This weekend I've been working on my application for the Clinical Pastoral Education offered through Loyola Medical Center in Chicago. It's a laborious process requiring both a personal history and a spiritual autobiography.
To be honest, I find it terribly difficult to start autobiographical essays. Sure, you could start with "As I look back upon my life" or "I was born in the usual way" or something cliche, but who'd want to do that?
So, I took a totally different and bizzarre approach:
"My life is akin to the recipe for Cajun Jambalaya..."
The entirety of my autobiography is held together by the controlling image of a Jambalaya recipe. It may sound strange, but it actually appears to have worked pretty well: my family as the stock and meat base, Irish music as the spice, twenty-five years of cooking time, and various persons tossed into my life (Enyak, Anne Hall, Abba Gray, Joan Nuth, etc.) like vegetables. So my bio accomplishes two things in that it tells my story and, if the reader is attentive, provides the skeletal outline to one fine recipe for jambalaya.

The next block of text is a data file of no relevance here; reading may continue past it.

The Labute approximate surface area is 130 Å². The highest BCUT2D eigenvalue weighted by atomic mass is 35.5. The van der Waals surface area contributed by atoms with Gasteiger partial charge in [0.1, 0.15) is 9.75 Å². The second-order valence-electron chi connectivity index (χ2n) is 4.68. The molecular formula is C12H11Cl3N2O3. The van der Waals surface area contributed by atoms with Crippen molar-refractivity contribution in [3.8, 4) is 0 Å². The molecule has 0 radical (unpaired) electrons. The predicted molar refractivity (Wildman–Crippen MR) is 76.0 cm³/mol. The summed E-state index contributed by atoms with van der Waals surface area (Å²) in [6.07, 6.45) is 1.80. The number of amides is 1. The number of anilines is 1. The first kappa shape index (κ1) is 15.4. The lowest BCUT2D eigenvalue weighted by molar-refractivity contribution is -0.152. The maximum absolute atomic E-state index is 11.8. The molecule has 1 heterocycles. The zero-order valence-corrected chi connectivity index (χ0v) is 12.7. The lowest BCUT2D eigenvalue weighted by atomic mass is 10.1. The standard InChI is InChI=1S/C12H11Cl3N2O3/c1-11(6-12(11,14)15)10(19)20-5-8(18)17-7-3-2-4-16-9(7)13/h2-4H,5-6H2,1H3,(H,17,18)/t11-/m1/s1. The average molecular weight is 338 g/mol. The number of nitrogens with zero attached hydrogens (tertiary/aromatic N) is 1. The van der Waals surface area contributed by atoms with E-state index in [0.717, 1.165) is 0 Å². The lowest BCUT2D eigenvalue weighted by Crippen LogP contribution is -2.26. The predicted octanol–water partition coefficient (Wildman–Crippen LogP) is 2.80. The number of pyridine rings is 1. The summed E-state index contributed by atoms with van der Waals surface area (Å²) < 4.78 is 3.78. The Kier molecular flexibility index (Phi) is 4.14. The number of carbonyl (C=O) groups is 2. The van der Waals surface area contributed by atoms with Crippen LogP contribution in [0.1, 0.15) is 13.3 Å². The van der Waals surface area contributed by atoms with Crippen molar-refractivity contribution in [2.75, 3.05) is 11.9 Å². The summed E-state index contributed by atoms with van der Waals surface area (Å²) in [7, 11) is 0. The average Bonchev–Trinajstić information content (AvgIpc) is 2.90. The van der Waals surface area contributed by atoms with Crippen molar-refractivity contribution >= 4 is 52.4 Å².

It's pretty quiet here at the house. Adam and Drew - two of my partners in crime - are away for the weekend and the first-year men are visiting Midland. I wrote quite a bit yesterday and today and plan to prepare my week's lessons tomorrow. In fact, I'm giving my first math test on Thursday, so I'll have to start working on that pretty soon.
It's hard to believe that it's already the end of September. I must admit to being happy about this. As much as I love teaching, I am really looking forward to doing CPE this winter and I'm completely psyched about living in Chicago. Not that I'm necessarily in a rush to leave Detroit, but it'll be nice to be close to my sister Torrey (who lives in Chicago) and, hopefully, to get involved in the Chicago Irish music scene.
Over the last few weeks, I've begun to notice a common refrain from my Hebrew Scripture and New Testament students. Very often, they wil...
Below, please find the third case study I wrote and used on my final exam for our junior-year morality course.
Teachers know well “the apple does not fall far from the tree.” The annual parent-teacher conference attests and affirm...